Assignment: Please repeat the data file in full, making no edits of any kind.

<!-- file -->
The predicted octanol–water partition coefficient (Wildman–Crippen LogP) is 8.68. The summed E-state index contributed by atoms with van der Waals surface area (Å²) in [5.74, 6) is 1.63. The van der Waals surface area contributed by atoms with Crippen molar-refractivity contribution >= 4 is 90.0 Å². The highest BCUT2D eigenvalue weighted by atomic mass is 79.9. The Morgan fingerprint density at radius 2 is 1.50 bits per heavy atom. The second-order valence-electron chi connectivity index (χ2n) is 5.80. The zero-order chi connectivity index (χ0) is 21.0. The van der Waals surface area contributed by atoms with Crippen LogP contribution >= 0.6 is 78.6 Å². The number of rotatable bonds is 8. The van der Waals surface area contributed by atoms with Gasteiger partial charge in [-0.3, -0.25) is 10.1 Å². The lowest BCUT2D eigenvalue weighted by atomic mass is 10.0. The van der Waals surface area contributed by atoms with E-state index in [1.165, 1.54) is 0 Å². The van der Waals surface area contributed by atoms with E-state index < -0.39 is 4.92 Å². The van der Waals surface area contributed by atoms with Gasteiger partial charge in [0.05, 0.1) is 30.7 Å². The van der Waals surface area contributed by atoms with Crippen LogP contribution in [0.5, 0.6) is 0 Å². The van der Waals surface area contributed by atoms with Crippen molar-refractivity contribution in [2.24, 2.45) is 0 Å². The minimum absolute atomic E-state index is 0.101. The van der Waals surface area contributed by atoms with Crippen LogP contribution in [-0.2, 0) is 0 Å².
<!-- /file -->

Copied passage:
The predicted octanol–water partition coefficient (Wildman–Crippen LogP) is 8.68. The summed E-state index contributed by atoms with van der Waals surface area (Å²) in [5.74, 6) is 1.63. The van der Waals surface area contributed by atoms with Crippen molar-refractivity contribution >= 4 is 90.0 Å². The highest BCUT2D eigenvalue weighted by atomic mass is 79.9. The Morgan fingerprint density at radius 2 is 1.50 bits per heavy atom. The second-order valence-electron chi connectivity index (χ2n) is 5.80. The zero-order chi connectivity index (χ0) is 21.0. The van der Waals surface area contributed by atoms with Crippen LogP contribution >= 0.6 is 78.6 Å². The number of rotatable bonds is 8. The van der Waals surface area contributed by atoms with Gasteiger partial charge in [-0.3, -0.25) is 10.1 Å². The lowest BCUT2D eigenvalue weighted by atomic mass is 10.0. The van der Waals surface area contributed by atoms with E-state index in [1.165, 1.54) is 0 Å². The van der Waals surface area contributed by atoms with E-state index < -0.39 is 4.92 Å². The van der Waals surface area contributed by atoms with Gasteiger partial charge in [0.05, 0.1) is 30.7 Å². The van der Waals surface area contributed by atoms with Crippen LogP contribution in [0.5, 0.6) is 0 Å². The van der Waals surface area contributed by atoms with Crippen molar-refractivity contribution in [2.24, 2.45) is 0 Å². The minimum absolute atomic E-state index is 0.101. The van der Waals surface area contributed by atoms with Crippen LogP contribution in [-0.2, 0) is 0 Å².